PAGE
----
THE CHALLENGE OF KHOMEINI
Jimmy Carter's amateur style of diplomacy faced its most severe challenge and created its most lasting consequences in the face of Iran's furious retreat from the community of Western-looking, progressive nations during the late 1970s. While Carter's human rights initiatives evoked little more than scorn and censure in nearly every other world capital, a convergence of powerful realities, not the least of which was Mohammad Reza Shah Pahlavi's curious infatuation with almost anything American, conspired during the Carter years to reduce Iran to unique vulnerability to U.S. pressure. That leverage the Carter team did not hesitate to exploit.
Unfortunately, the president's initiatives in Iran as elsewhere betrayed the cardinal sins of impatience and improportionality. By almost any objective reckoning, Iran during the 1970s was achieving, even prior to its access to the moral guidance of the Carter team, greater and more rapid social, political, and economic progress than any other nation on Earth; indeed, the velocity of change already had opened huge, potentially fatal fissures within Iranian society. Yet for Patricia Derian, David Aaron, Jessica Tuchman, Robert Hunter, and the other committed ideologues who had won political appointment in the infant Democratic administration, even the radical pace of change inspired by the Shah's extravagant visions seemed too slow.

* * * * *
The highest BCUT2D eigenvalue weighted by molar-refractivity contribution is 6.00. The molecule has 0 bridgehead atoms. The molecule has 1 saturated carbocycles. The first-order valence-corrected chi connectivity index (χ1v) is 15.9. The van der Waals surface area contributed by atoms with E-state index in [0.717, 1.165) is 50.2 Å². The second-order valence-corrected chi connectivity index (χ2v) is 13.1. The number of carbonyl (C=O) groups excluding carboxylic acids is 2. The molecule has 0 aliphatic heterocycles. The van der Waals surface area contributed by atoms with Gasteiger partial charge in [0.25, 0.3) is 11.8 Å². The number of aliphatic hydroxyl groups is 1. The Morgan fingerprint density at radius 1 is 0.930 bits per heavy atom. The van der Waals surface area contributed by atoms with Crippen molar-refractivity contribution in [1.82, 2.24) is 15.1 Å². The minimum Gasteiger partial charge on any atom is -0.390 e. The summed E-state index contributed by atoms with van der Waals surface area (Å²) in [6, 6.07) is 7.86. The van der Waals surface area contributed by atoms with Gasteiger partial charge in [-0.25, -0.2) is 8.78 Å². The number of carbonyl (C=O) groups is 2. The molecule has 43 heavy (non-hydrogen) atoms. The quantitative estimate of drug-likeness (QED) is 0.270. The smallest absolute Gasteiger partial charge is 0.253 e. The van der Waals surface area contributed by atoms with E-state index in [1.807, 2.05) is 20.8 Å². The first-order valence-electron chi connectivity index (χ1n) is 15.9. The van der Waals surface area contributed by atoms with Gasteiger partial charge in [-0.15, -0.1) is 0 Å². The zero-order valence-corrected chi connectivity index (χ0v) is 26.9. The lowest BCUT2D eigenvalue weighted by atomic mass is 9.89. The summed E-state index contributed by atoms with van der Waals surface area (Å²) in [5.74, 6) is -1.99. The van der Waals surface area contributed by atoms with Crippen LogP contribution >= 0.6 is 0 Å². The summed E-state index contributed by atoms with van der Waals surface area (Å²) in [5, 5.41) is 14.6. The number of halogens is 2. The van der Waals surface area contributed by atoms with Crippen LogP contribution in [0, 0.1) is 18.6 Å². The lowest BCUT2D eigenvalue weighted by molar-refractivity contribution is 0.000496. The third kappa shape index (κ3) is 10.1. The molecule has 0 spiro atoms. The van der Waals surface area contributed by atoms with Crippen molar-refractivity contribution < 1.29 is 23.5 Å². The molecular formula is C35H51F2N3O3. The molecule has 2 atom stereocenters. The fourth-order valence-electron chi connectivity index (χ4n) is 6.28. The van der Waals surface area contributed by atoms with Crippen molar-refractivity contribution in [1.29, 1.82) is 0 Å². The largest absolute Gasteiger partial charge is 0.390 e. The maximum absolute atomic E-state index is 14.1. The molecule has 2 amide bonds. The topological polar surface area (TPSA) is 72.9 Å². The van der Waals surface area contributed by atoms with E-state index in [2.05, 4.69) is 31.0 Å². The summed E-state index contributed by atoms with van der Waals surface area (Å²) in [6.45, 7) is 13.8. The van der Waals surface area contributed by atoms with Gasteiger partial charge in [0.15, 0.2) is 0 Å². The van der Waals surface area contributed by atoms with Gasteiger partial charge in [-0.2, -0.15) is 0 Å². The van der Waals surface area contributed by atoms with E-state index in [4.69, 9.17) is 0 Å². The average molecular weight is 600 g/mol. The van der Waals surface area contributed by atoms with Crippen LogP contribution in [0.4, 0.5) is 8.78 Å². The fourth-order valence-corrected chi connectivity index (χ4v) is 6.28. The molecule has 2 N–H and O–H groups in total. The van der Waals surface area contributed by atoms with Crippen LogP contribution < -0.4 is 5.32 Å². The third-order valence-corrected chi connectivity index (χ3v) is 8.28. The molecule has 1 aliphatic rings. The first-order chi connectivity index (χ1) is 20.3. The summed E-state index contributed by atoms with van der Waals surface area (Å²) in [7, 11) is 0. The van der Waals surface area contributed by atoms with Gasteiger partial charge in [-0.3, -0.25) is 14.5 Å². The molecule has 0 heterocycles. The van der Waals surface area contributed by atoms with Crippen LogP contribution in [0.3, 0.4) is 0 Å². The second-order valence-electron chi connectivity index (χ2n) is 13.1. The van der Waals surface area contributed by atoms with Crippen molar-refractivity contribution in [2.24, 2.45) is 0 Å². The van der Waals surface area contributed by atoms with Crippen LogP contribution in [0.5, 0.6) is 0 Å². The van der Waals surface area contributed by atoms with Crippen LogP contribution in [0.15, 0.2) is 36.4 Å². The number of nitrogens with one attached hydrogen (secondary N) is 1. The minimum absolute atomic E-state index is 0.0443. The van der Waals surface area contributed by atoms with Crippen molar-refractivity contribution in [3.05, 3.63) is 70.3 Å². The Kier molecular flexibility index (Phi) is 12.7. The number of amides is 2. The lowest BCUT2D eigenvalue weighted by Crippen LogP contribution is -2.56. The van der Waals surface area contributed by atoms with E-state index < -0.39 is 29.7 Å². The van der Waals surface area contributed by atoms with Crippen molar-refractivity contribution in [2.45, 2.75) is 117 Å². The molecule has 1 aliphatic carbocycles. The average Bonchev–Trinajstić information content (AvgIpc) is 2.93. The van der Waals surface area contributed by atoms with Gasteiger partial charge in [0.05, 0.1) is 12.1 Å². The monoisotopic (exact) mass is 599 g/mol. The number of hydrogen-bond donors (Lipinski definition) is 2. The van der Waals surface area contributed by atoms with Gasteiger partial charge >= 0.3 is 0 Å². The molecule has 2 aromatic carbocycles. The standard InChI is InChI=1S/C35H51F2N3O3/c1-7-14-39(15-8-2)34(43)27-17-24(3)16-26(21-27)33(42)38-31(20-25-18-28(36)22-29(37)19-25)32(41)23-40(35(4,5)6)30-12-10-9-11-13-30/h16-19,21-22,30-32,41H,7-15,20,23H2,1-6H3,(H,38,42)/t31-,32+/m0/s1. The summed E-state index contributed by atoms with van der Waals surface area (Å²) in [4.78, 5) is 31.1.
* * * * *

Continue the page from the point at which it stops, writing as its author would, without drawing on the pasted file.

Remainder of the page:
What these extreme proponents of the human rights agenda demanded was nothing less than the impossible: complete and immediate capitulation by the Shah to their own perception of what Iran should become, and the integration into Iran's decision-making structure of those traditionalist elements of Iranian life to whom the very thought